To note, I'd never introduce a mechanic that the AI can't use. If it comes down to that, I'd cut the feature.

    If we want to approach this we should do it in stages. First, the new tech tree and Apollo world wonder. When that works, the new resolution. When that works, diverse requirements for spaceship parts. When that works, the new wonders.
     
  15. EricB

    EricB Prince

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    I think the AI could handle it if you adjust the flavors correctly. The only part that concerns me is the resource requirements for a spaceship part. Would the AI know how to handle not having the resource it needs to build the part? If another civilization built the wonder that it needed, would it have a way to acquire that resource?

    For example, what if you had a wonder that when built gave a resource called 'Rare Earth Minerals.' This resource is needed to construct some spaceship parts. The mechanics of it would work similarly to how some wonders give a happiness resource like Movies or Music. If a civilization was trying to get a space race victory and did not have that resource, how could it acquire it?

    That's the problem. The civilization holding it has no reason to trade it and give its opponent the means to win. If I built that wonder and another civilization was trying to acquire it from me, there's no price they could offer me where I'd say yes. Really, there needs to be a way to force it from their hands. The most obvious way is by military force, but this would mean that only 1 civilization could have this resource at a time and that would be whoever had the best military. That would essentially make a science victory also a domination victory, which isn't the direction we're looking for.

    Another way might be a resolution in the World Congress. This is the way I'd like to see it done. The way it could operate is that the civilization that built the wonder would get that resource to build their spaceship parts. This civilization would have exclusive rights to that resource. Then, there could be a World Congress resolution called "Share the Wealth" or something to that effect. This resolution when enacted would enable every civilization to have enough of that resource that they need to build those spaceship parts. Pretty much every civilization who didn't build that wonder would be in favor of it with just 1 civilization opposed. That civilization would have to be pretty dominant diplomatically to keep the resource out of everyone else's hands, which would require more diverse gameplay on the part of the science victory player.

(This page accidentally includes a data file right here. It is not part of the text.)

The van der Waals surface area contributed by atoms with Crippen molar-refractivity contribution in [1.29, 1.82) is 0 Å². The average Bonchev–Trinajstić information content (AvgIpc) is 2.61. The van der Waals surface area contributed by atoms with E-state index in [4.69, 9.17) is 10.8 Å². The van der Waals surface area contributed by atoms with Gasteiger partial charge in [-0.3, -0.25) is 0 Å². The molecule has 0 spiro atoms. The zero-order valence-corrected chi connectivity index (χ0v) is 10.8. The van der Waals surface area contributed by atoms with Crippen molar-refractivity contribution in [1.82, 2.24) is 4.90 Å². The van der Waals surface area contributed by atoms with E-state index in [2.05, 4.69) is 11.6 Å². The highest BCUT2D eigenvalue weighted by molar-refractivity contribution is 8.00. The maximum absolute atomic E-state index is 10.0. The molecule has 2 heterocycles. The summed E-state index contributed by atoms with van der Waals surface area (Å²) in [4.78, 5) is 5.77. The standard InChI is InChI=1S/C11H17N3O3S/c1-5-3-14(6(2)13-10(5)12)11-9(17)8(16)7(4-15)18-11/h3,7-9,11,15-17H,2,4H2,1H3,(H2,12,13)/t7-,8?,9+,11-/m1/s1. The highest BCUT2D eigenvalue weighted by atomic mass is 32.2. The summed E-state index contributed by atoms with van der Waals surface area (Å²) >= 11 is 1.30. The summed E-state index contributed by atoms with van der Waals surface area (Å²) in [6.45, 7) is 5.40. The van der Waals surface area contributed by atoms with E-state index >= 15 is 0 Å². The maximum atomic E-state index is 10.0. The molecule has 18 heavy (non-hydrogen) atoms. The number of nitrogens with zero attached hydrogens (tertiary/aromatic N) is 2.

Other elements of the strategy such as the tech tree and the Apollo program wonder would be easier to implement I'd guess.
     
  16. ExpiredReign

    ExpiredReign Deity

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    I don't think there would be any problem with the new resource not being used properly in the AI routines.
    Take Tyrian Purple as an example. Ostensibly it is just another luxury but see how Carthage uses it in trades. The AI knows it is holding all the cards and demands a lot for this luxury. I have been in games where Theodora had nearly 20 of this resource and I had a few different luxuries to offer, Incense, Silk, Silver & Truffles. Do you think she would part with it for one of each, not a chance she wanted those AND Iron and Horses!
    So if this new resource, "Rare Earth Minerals" or whatever, is FLAVORed the same way, I think the AI will cope.
     
  17. Ahriman

    Ahriman Tyrant

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    I have no objection to this.

    My understanding (possibly wrong?) is that the goal for this mod is to remain with no dll modification.

    And if we were to open to major AI changes, I can think of many higher priority issues than supporting a redesign of victory conditions - like getting the AI better at fulfilling the existing victory conditions, like improving combat behavior further, like making the AI more able to launch amphibious invasions, like greater ability of the AI to specialize its cities, like better ability of the AI to do cost-benefit analysis on whether settling a new city makes sense, etc.
     
  18. ExpiredReign

    ExpiredReign Deity

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    :agree:

    The DLL issue is still a sticking point to many fixes in this and other mods.
    I don't mind if we go down that path but...

    So if we view this discussion as just an exercise in what another mod might be, then in the future the desired set up will be: CEP + CSD + "whatever this will be called".:D
     
  19. Gazebo

    Gazebo Lord of the Community Patch Supporter

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    No doubt. IF we go down the .dll path, I'd spin this out as its own beast. I'd prefer not to touch the dll, as I think many/most of the changes can be achieved with xml and lua. I just wanted to note that, if push comes to shove, we can make the AI understand this victory condition.

    On that note, the only idea that would benefit from the dll is the world resolution. They aren't hard to make, but the .dll is essential for them.

    Yeah, I think so, but perhaps not for strategic resources. The AI views strategic goods, generally, as much less valuable than luxury goods. This is something I've encountered with the Paper strategic resource I added - even flavored high (and weighted high in the xml), the AI will part with their only Paper for a pittance (Open Borders, an Embassy, etc.). This makes it exploitable by the player, no doubt, and might be a problem if we made the spaceship parts dependent on new strategic goods. Uranium is the exception, and I can't figure out why – the AI is very stingy with it.